Not really. A writer over at The Chant Cafe` has got his spin on, however. He lifts a quote from one of Josef Ratzinger's early works - in this case, a reflection on one of the closing sessions of the Second Vatican Council.
The writer wants to make the point that the apparently "progressive" or "liberation" sounding excerpt came from a pope most persons would describe as "conservative" or "reactionary." Or, more precisely, the image his friend has in mind of Papa Francesco aptly fits Pope Benedict XVI.
Okay. Well, it's a neat trick but we need to recall three little words of caution: context is everything.
It's no wonder the writer's friend thought it came from the new pope (or some one other than Josef Ratzinger). Only the greatest of intellectual acrobatics can allow one to ignore the "shift" that occurred in Josef Ratzinger's thought after the conclusion of the Second Vatican Council. Josef Ratzinger, like most every theological superstar of the time, was firmly in the "progressive camp" in the years leading up to and including the Second Vatican Council. It's only in the late 60s/early 70s that the Josef Ratzinger known to most of his devotees today really emerges (in toto). There is no mistaking to the two periods of his thought - they are at times startlingly different. The Josef Ratzinger writing during the midst of the Second Vatican Council bears all of the marks of a progressive theologian and will easily appeal to those persons who find a bit of reprieve in Papa Francesco.
The fact is, look at Ratzinger's pontificat. Compare it to the quote from Josef Ratzinger the young theologian. Would that young Josef Ratzinger, the man taking a jab at the Roman Church's penchant for Baroque dress, been sympathetic to his older self's attempt at reintroducing baroque era triumphantalism and frilly lace?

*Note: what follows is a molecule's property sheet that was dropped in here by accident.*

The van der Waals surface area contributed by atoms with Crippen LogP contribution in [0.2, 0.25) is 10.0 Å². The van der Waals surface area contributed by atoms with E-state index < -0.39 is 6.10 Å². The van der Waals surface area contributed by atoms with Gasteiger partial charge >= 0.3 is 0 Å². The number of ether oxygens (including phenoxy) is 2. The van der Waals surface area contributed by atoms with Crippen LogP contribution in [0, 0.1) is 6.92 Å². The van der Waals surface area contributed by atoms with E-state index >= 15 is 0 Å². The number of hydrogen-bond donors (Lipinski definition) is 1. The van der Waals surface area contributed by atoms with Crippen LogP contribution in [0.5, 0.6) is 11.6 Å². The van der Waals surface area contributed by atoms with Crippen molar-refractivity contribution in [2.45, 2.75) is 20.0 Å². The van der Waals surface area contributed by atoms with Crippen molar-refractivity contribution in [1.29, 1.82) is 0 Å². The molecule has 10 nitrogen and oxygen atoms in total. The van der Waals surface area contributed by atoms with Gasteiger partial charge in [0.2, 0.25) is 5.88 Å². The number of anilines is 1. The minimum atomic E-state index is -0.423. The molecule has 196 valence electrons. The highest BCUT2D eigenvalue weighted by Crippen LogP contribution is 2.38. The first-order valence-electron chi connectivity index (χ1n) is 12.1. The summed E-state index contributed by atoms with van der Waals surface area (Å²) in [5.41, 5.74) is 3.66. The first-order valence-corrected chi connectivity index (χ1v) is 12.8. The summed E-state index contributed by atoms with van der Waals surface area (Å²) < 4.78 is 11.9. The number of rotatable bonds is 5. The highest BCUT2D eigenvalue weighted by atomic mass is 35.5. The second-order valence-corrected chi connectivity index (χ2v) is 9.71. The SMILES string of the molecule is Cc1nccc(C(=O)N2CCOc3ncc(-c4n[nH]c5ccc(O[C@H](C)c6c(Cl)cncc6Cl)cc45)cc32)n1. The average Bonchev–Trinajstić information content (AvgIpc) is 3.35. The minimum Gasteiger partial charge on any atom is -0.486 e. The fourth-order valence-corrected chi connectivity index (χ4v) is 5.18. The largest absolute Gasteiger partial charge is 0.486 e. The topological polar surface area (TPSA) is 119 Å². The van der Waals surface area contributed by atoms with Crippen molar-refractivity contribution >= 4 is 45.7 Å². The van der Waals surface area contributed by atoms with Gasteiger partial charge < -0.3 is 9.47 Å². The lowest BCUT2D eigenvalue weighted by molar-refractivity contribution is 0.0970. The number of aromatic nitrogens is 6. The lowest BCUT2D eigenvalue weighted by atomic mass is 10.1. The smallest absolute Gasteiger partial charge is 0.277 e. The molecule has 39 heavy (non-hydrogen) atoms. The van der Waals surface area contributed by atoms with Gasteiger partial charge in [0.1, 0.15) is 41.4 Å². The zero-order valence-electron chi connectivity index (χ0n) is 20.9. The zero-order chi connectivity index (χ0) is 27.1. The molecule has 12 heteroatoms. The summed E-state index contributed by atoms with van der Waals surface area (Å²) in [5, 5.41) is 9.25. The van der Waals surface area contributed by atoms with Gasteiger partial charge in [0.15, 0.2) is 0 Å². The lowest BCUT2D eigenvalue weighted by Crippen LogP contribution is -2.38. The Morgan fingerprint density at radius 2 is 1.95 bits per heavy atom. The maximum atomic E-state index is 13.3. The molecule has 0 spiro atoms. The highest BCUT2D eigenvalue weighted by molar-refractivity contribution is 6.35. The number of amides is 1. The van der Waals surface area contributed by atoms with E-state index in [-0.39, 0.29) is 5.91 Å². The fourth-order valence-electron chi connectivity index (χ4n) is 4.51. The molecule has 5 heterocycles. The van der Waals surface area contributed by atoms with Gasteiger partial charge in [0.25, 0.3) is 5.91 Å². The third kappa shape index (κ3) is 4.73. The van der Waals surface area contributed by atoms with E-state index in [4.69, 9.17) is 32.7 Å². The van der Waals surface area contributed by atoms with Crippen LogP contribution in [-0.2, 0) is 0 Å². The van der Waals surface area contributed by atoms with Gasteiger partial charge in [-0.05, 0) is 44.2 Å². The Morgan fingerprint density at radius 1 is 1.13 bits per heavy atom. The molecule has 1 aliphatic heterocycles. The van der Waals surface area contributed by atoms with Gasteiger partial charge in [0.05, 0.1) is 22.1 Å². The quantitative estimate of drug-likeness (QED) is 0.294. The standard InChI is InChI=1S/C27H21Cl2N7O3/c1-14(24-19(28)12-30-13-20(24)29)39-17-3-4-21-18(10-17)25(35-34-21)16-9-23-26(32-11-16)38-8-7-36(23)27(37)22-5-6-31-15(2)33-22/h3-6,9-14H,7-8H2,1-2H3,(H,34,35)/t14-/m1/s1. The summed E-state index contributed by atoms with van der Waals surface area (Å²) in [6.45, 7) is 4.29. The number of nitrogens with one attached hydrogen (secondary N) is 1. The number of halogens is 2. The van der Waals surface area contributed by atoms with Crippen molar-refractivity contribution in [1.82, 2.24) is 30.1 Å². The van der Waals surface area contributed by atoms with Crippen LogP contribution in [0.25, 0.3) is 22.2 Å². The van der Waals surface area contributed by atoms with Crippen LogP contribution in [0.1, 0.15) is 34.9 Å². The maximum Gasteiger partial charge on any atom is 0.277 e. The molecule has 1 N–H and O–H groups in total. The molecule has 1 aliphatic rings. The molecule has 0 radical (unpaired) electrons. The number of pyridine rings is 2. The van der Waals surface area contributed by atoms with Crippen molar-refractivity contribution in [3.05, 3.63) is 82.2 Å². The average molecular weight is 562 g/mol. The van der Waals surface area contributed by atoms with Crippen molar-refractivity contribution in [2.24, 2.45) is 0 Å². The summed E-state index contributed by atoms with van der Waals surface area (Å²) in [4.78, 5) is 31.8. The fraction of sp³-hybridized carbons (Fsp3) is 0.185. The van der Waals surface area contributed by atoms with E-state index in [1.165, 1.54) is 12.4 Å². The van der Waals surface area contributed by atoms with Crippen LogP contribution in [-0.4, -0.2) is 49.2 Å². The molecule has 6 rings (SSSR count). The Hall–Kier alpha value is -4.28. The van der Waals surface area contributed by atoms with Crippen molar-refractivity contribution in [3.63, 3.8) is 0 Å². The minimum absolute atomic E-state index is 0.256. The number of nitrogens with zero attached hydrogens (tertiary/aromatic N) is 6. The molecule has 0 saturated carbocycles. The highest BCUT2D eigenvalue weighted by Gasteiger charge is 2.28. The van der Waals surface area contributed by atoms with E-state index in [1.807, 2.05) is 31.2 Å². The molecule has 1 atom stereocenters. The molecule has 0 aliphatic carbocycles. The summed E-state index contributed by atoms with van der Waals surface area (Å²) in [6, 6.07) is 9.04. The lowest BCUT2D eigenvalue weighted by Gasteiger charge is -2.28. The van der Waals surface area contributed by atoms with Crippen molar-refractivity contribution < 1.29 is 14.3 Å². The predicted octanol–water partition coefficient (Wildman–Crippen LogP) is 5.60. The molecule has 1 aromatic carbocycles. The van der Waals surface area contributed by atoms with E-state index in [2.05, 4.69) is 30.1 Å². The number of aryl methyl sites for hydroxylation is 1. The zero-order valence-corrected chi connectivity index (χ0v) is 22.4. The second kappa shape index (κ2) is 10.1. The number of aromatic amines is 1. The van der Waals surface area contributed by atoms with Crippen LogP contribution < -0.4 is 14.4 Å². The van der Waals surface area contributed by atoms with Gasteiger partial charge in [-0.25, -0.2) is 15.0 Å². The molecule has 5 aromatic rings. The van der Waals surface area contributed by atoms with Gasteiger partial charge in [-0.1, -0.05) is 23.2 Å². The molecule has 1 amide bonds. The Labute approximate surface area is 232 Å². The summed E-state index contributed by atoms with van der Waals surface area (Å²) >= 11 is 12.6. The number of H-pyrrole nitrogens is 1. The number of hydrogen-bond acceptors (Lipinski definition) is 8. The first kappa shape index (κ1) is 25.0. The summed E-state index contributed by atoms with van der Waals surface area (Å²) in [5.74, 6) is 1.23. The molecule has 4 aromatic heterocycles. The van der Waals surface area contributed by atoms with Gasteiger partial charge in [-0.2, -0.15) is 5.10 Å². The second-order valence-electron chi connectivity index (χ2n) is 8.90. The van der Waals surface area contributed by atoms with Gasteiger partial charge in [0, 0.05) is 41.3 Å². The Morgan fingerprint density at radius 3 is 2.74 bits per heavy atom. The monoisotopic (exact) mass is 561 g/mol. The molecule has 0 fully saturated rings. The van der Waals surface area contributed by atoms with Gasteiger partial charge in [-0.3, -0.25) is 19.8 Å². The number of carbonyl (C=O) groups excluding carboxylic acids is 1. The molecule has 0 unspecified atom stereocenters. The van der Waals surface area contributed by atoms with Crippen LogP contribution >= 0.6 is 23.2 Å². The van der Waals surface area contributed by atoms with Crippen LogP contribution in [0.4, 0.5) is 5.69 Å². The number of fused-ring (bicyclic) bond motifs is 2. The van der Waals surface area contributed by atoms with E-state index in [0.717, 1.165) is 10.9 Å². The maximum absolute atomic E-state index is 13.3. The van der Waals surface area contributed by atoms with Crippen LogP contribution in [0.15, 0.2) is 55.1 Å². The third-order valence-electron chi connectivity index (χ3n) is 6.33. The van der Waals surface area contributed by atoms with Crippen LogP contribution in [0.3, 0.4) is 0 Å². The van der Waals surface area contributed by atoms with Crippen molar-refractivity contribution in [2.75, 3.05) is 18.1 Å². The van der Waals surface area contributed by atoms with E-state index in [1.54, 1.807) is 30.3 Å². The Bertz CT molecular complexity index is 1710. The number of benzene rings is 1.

Context is everything. Josef Ratzinger the young theologian is a man in a different time and place and intellectual space compared to Josef Ratzinger, the man who was doctrinal tsar then pope.
As I wrote earlier, there are many types, usually of a liturgical mindset, who are trying to handle the change in pontiffs and the accompanying shift in liturgy. Above all, they are trying to find some sort of social praxis to complement their liturgical theory - because, ultimately, its the promise of a social praxis that seems to have propelled Papa Francesco's momentum.
The challenge for those who would like to see some form of liturgical restoration is to firmly establish that the old missal is not only not contrary to social justice or political theology, but indeed the "source" from which such theology rightfully springs, it is the supernatural compliment to effecting change in the order of human society. Virgil Michel was able to see the connection as was Dorothy Day. If our generation is unable to comprehend the connection, then the onus is one us, not them. Ours is the generation that has lost something in its comprehension of reality. My prediction (for what it is worth): the future of the old Roman liturgy will be largely determined by how well our generation (and all those who are liturgically inclined) can re-establish the connection between the old missal and substantial social justice theology. If people stay lost in a world of "frilly" non-essentials, then the old liturgy has essentially had it...which would be a great shame.